Our first day we drove 400 miles to lovely Emporia, VA, home of many hotels and restaurants and not much else. On the way we stopped in DC to try to see the Jefferson Memorial. This is when I first got an inkling of point #1 above. You can drive around and around the Jefferson Memorial, but it's really just a mirage. Actually, it's a taxicab company conspiracy: the roads circle it, sometimes one way, mostly without signage, so that the beautiful building, reflecting in its lovely way into the Potomac tidal basin, is completely inaccessible to mere mortals. Only cab drivers know the magic spell.

After leaving Emporia we zipped through North Carolina, where we started to see many, many billboards with rather un-PC drawings of a Mexican man saying things like "You Never Sausage a Place! You're Always a Wiener at Pedro's!" and "Sometheeng Deeferent." Eventually these billboards led us to a place often mentioned on lists of tacky US roadside destinations: Pedroland. (Check out the link for more wince-inducing "Spanish.")

After surviving the billboard onslaught and the climactic "Oh My God" experience of seeing the complete tackiness of the amusement park/hotel/restaurant/trinket shop/enormous sombrero tower extravaganza, we made our way down to Georgia.

What can I say about Georgia? Most of it is quite lovely farmland:

Yes, that's cotton. I was very excited to see actual Southern cotton growing (we had seen it growing in California's Central Valley, but that just wasn't the same). I kept trying to get pictures of it, not realizing that it would be quite difficult to get a good picture of a small plant while driving 80 mph. And when the perfect field would come into view, I was never ready. That one's the best I could do.

Unfortunately Augusta wasn't so lovely, at least the part we were in. Mostly looked like L.A. really, all strip malls and billboards. Maybe next time we'll try to go down to the historic part of town, or check out the Savannah River. The other thing I noticed about Georgia was the great number of churches. Literally one on every block. And they don't pull many punches down there: we saw names like True Church of God in Christ and Church of the Most Holy. Our church will get you into heaven; if you don't attend here, you're going straight to hell.

We saw lots of fields of cotton, peanuts, and collard greens, and vast pine tree plantations. The kids kept yelling out when they noticed the trees were planted in lines instead of higgledy-piggledy like in a forest. We also saw lots of ginormous piles of waste wood and debris left to be burned after the plantations were logged.

After celebrating Great-grandpa Fred's 80th birthday, we drove down to Florida to visit Mimi and Grandpa Paul...another stop on the grandparent parade! We didn't see a lot of Florida since they live right near the Georgia border, but we were treated to two things that are distinctive of that state:

and jai alai gambling!

Grandpa Paul entertained the kids with stories of the cougar living in the forest out back, and Poo the chihuahua became our new best doggy friend.

On the way back to Augusta, we stopped for lunch in Homerville, GA (population 2,800, county seat of Clinch County), at Mama's Kountry Table. (There seems to be an endemic spelling disease in the South; witness the fast food chain Chick-fil-A. On a related note, there is also the tendency for down-home humor, as in the Wife Saver "Put a Little South in Your Mouth" restaurants.) Though the food was decent and the people were friendly, I couldn't help a little Northeastern Big-City smirk on my face when the cashier commented that she has two kids too, though unlike my preschoolers her daughter was "fixin' to be 13" and her son was "fixin' to be 15."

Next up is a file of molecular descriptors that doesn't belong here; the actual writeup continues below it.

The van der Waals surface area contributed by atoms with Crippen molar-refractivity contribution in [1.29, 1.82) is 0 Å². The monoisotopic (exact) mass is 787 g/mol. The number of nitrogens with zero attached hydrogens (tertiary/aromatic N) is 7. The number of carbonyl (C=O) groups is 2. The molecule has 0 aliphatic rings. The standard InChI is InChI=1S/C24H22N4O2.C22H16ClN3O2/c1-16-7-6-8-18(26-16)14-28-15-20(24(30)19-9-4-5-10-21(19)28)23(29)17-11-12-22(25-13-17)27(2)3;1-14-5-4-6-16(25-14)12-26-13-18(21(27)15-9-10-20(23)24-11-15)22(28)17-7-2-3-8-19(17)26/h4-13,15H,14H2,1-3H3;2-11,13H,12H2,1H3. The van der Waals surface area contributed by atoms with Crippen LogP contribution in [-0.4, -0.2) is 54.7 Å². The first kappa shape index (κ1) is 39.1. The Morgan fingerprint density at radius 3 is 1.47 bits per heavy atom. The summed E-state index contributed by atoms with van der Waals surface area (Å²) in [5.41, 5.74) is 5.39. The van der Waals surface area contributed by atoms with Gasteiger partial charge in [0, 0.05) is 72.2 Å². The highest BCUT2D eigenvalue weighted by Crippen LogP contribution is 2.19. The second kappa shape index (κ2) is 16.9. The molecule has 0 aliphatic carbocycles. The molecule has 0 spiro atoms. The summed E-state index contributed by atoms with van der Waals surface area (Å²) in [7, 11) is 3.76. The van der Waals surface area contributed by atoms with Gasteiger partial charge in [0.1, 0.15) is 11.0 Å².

After returning to Augusta, the next highlight of the trip was a fishing expedition to the small lake in the community where Grampa Fred and Gramma Betty live. The kids both caught small brim using cane poles and Napoleona even reeled in one all by herself! Here's Napoleona showing off the brim she just helped clean:

The kids proudly scraped off the scales, helped pan-fry the fish, and ate them for dinner! They were yummy, but full of tiny bones. Evidently in the South you eat fish like that with your hands.

Coming soon, Vacationzilla, part deux: further adventures in DC traffic, a kids'-eye view of the Washington Mall, and why you should never, ever stay at the Alexandria South Days Inn if you can at all help it.

Friday, October 05, 2007

Stops and Starts

Tomorrow morning we're going on our insanely long road trip from NYC to Augusta, GA, with a "side trip" to Florida -- that's about 2200 miles (3500 km for my overseas readership). With two kids.

The last two days have been composed of not enough sleep and way too many errands. Grammy's here to play with and take care of the kids, who are totally amped up by her arrival and who haven't been sleeping as much as usual.

The last two days have also been peppered with odd experiences while running said errands. I thought I'd share them with my loyal 8-9 readers, just to give you all a taste of a day in the life of a suburban American mom.

The Department of Motor Vehicles

I realized on Thursday that it would probably be wise to re-register the car before our trip, since I had let the registration lapse. The first challenge was finding the DMV, which for some reason in this county is not in the most populous area. In fact it's in an area with many winding streets, and road construction that forced me off my Google-mapped route into unknown territory. After driving around fairly cluelessly for 5 minutes I got directions at a gas station.

This DMV functions differently than the ones I remember from California. Here, you have to first stand in the "Information" line (nowhere is that posted on any signs, just like many other things here, they just expect you to know these things), from whence you will be given your alphanumeric receipt. Multiple screens flash these codes to let people know when their turn will come, as well as being announced over an intercom. Very efficient, I guess.